All of Titanfall’s DLC packs are now free for owners of the base game, which means there are suddenly a lot more stages on which to perform. The map packs aren’t just variations on the themes we saw in Titanfall’s original set of maps, either. Swampland, from the Expedition pack, is both visually and geographically distinct from the frontier cities and military bases we saw in the base game. It’s less vertical and more spread-out, and lines of sight are cut into slivers by thick forest and muddy hills. Yet there are also crumbling ruins where Titans can’t go, and which exist almost as tiny deathmatch levels within the larger level, as players frantically trade shots through holes in the floor and chase each other through decaying architecture.
Or there’s Export, from Frontier’s Edge, which is an industrial coastal town nestled against a Broadchurch-like cliff that runs along one side of the map. The entire level has a series of tiers down from the top of the cliff, to the next tier of multi-story buildings, and finally down to sea-level, where things open up considerably for the Titans. It makes navigation a two-stop process, as you first think about where you want to go, and then figure out the best way to get up or down from there. The stairs along the cliff road are an express-lane, but they’re also wildly exposed to fire from the rooftops below. Furthermore (and this is odd) there’s an electrified fence that players can cause to discharge wildly in a huge area, zapping anyone nearby. It’s a neat trick, but it’s really useful as an area-denial tactic, as one team can suddenly slam that road shut for something like a full minute.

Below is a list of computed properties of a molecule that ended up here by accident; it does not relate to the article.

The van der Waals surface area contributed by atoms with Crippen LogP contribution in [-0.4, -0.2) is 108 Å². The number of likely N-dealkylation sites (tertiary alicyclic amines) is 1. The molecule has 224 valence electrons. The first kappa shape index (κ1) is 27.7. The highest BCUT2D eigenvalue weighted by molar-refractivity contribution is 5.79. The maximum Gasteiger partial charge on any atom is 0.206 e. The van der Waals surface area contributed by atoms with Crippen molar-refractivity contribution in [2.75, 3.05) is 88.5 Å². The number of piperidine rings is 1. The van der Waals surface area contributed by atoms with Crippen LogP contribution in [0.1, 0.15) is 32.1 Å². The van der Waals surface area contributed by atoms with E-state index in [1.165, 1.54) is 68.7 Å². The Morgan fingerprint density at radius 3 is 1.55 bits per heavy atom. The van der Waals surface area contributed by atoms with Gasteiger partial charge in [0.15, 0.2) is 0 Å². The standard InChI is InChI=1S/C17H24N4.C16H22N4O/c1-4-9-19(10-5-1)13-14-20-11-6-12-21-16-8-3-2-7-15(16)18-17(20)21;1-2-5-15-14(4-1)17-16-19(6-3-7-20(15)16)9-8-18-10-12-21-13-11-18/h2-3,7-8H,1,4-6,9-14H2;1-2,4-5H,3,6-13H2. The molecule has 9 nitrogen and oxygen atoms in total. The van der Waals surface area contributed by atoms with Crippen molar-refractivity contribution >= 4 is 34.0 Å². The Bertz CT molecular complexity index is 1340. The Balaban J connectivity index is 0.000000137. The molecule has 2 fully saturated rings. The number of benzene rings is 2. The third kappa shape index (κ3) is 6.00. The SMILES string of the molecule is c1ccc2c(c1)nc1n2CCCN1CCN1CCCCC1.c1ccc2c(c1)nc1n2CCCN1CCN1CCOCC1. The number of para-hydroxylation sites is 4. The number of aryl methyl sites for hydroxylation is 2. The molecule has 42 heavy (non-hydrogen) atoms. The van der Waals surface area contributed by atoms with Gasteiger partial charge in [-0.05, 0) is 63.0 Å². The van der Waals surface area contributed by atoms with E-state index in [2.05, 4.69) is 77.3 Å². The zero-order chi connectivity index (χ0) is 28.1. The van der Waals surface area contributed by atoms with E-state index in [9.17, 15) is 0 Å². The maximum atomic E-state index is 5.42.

I could go on. If there’s one thing revisiting Titanfall left me with, it’s a renewed appreciation for the multiplayer map design in the game. Having the map rotation expanded with so many new maps across the various DLCs simply points out how different Titanfall feels depending on map and game mode. While everyone brings the same sets of tools to each map, the rules for employing them change radically depending on where you’re fighting. Having all the extra maps tossed into Titanfall for free definitely gives the game more variety than it had when it launched last year.
New game modes also promise a lot of additional variety, but here the game Titanfalls (wakka wakka wakka!) a little short.
New ways to play
When you look over the game modes in Titanfall right now, they promise a banquet. But while you can get decent games together in the core game modes of Attrition, CTF, and Hardpoint, a lot of them are literal nonstarters. Deadly Ground, a “the floor is lava!” game variant, is simply dead. Wingman Last Titan Standing appears never to have caught-on either.